• If your bail is locked, it could snap your line and send your bait or lure flying into the water.
  3. Raise the rod over your dominant shoulder. Slowly and carefully lift your rod, keeping the end of the fishing pole pointing away from you as you do it. Use your wrist and elbow to raise it and pull the rod directly over your shoulder. Point the rod slightly behind you with your index finger still gripping the line.
  4. Throw your rod by propelling your forearm towards your target. Use your elbow as a hinge to propel your wrist in the direction that you want to cast. If you want more distance, drag your bicep down 3–4 inches (7.6–10.2 cm) as you’re doing this to add some additional force. Keep your feet planted firmly on the ground and try to keep your shoulders lined up with your target.
  5. Release your line by lifting your finger as you cast it. As your forearm begins to move, lift your index off of the fishing line and point it away from your rod. This will relieve the tension on your line and allow the force of your forward motion to propel your rig forward. Slow your arm down and stop your follow through as soon as you see the line flying through the air and you have the rod pointing towards the target.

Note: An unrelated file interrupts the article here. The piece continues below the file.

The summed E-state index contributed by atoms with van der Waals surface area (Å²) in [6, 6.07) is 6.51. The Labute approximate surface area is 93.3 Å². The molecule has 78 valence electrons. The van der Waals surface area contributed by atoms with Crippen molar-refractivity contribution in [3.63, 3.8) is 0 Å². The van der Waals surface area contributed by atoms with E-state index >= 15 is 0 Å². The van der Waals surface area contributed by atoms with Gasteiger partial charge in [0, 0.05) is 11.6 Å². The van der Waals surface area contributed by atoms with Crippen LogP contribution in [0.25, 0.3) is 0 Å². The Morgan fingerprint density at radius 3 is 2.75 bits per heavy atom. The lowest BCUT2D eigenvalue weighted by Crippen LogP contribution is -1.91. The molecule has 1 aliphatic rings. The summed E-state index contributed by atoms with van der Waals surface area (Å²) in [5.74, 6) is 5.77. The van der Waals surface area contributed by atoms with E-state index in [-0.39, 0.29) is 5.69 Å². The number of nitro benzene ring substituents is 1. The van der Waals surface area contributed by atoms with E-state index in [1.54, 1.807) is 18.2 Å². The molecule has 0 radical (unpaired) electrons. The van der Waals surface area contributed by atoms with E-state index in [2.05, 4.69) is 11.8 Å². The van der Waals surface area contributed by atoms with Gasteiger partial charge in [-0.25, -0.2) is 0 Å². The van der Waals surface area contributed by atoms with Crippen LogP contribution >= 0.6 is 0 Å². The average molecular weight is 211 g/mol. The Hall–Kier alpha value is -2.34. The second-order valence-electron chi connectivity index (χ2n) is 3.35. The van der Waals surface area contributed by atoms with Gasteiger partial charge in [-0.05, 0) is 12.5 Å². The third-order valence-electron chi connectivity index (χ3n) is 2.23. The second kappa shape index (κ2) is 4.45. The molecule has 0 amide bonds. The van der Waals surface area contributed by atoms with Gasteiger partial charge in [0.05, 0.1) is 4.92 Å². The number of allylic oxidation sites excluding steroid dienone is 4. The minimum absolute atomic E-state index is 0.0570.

• If your finger is close to the line as you’re casting it, you could scratch or cut yourself from the friction created by the twine as it’s flying away.

Reeling Your Line in and Setting It

  1. Grip your line again with your index finger. Once your rig lands in the water, you need to keep it from floating farther away from you. To temporarily hold your line, stick your index finger away from you again and grip the fishing line. Pull it back against your rod and hold it in place.
  2. Rotate the reel handle if you’re unhappy with the location of your lure or bait. If you threw your line out too far or want to try again, you can bring your line in by turning your reel handle clockwise. If you need to, reel it all the way back until you have 6–12 inches (15–30 cm) of line hanging off of your rod and try throwing it again. If you want to loosen the lure and let it out further, rotate the handle counterclockwise. Once you’re happy with the location of your line, you can lock the bail.
  3. Flip the bail to the locked position to lock your line. Keep your finger on top of the line near your handle and flip the bail to the locked position with your nondominant hand. To flip the bail, simply pull it to the opposite side where it was originally locked. This will keep your rig from floating away as you wait for a catch.
    • On most fishing rods, you’ll hear the bail lock with a click.
  4. Hold your handle firmly and wait for a fish to bite. Once your rig is in a location that you’re happy with, you can move your hand further down the handle. Adjust the line as you deem necessary. All that’s left to do is to enjoy the outdoors and wait for a catch!